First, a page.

This week’s installment of Ten Questions features Eugene Lim, whose latest novel, Search History, is out today from Coffee House Press. To read Search History is to fall through a series of trap doors. In the prologue alone, two characters topple through a series of disparate reincarnations: They attend an opening at a gallery, then suddenly they are workers in a cellphone factory, then pieces of debris in the Atlantic Ocean. In the ensuing sections, the novel continues to fall down such unexpected rabbit holes, but at the heart of the story is a madcap search for a dog who is believed to be the reincarnation of a dead friend. Often simultaneously hilarious and devastating, Search History is an adventure story that offers profound insight into grief and grieving in the contemporary era. “Search History is a luminous, peerless work that establishes Lim as one of the best-suited authors to write about our distinct moment of environmental decay amidst technological advancement,” writes Meghana Kandlur. “A heartfelt delight from start to finish.” Eugene Lim is the author of the novels Fog & Car (Ellipsis Press, 2008), The Strangers (Black Square Editions, 2013), and Dear Cyborgs (FSG Originals, 2017). His writing has also appeared in the Baffler, the Brooklyn Rail, Dazed, Fence, Granta, and Little Star, among other publications. He is a high school librarian, runs Ellipsis Press, and lives in Queens, New York, with Joanna and Felix.
1. How long did it take you to write Search History?
About three years.
2. What is the earliest memory that you associate with the book?
I remember thinking the title would be bad for SEO.
3. What was the most challenging thing about writing the book?
Even if there are many things going on in it, I think at its heart this novel is a book about grief. And writing about that subject while enduring its wound makes you doubt yourself, makes you wonder whether one is being honest or honoring or insensitive or sentimentalizing. I wanted to articulate and be honest to the emotion of grief but also I wanted it to be both original and transformed by and into fiction—not so that the emotion was made into mere artifice but so that the artifice and strong emotions could stand together without either feeling manipulated or made false by the other. Also, trusting that the novel of disparate structures and methods was a novel, i.e. that it was more than a sum of parts.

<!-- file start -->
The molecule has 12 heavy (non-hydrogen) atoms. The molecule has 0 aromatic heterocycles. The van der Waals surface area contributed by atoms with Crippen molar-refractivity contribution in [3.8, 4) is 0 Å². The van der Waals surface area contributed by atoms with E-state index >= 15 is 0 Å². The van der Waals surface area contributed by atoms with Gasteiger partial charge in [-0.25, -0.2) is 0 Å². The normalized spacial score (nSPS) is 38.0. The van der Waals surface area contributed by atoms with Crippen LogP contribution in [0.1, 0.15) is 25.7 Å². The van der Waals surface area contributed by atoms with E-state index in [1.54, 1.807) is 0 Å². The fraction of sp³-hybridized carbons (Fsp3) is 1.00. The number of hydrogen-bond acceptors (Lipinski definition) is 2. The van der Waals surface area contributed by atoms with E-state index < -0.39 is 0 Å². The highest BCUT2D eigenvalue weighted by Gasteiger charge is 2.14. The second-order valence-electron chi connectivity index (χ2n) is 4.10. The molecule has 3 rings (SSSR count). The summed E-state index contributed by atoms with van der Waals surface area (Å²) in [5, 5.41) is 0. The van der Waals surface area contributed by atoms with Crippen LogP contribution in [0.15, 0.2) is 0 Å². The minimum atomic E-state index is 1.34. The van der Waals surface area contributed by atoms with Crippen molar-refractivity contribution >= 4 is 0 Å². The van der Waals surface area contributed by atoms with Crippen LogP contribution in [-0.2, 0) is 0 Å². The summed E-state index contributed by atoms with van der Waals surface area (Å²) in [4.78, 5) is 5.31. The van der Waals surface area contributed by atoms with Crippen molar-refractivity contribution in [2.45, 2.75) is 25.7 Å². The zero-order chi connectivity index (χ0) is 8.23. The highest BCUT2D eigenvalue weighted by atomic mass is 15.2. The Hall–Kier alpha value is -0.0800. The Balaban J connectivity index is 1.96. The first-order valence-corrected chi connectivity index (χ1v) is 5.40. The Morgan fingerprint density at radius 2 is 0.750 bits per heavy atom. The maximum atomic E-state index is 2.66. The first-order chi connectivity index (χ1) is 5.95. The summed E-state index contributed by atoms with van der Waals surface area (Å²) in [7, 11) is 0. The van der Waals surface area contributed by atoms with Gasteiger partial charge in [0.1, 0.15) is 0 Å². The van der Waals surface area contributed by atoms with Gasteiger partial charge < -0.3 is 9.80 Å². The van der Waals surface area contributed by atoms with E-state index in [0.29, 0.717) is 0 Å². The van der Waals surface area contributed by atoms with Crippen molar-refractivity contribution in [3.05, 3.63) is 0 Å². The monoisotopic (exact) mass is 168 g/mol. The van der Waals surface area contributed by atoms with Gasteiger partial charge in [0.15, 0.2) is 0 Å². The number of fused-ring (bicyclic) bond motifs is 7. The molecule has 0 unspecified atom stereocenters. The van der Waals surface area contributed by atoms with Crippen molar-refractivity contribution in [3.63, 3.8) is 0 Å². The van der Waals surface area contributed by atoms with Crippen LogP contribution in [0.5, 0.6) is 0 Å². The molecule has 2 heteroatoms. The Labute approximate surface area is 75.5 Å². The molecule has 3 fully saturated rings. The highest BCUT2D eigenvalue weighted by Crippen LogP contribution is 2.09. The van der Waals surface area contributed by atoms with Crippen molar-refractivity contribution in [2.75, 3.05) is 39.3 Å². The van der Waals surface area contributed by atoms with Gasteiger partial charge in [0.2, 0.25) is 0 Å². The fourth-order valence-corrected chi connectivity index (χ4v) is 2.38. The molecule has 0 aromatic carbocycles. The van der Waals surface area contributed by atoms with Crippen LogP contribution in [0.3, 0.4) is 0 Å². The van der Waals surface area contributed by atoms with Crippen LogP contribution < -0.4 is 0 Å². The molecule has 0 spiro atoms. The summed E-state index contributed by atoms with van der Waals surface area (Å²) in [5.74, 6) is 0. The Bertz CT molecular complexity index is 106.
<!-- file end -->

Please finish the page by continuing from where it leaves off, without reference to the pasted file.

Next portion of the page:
4. Where, when, and how often do you write?
This is the struggle. All routines got upended since March 2020, but for this book, which I finished in roughly February 2020, I tried to write before or after work, as many hour-and-a-half sessions a week as I could manage, usually only two or three. Also, I work in a high school and am fortunate to have summers off, during which time I try to get in two or three such sessions a day. Prior to 2020 and I bet soon again, my preference is to write either in libraries, unpopular museum cafés, failing empty restaurants, or odd public spaces. In New York City, especially in midtown, there are odd “atriums”—public indoor plazas or food courts—which I believe developers include in their high rises in exchange for corporate subsidies and/or due to zoning requirements. Business folk crowd into them during the lunch hour, but the homeless, I, and other lonely citizens make use of these spaces in the quieter morning and evening hours. Some have the crucial advantage of public restrooms. I write by hand and during these times try and fail and fail and try to avoid the internet.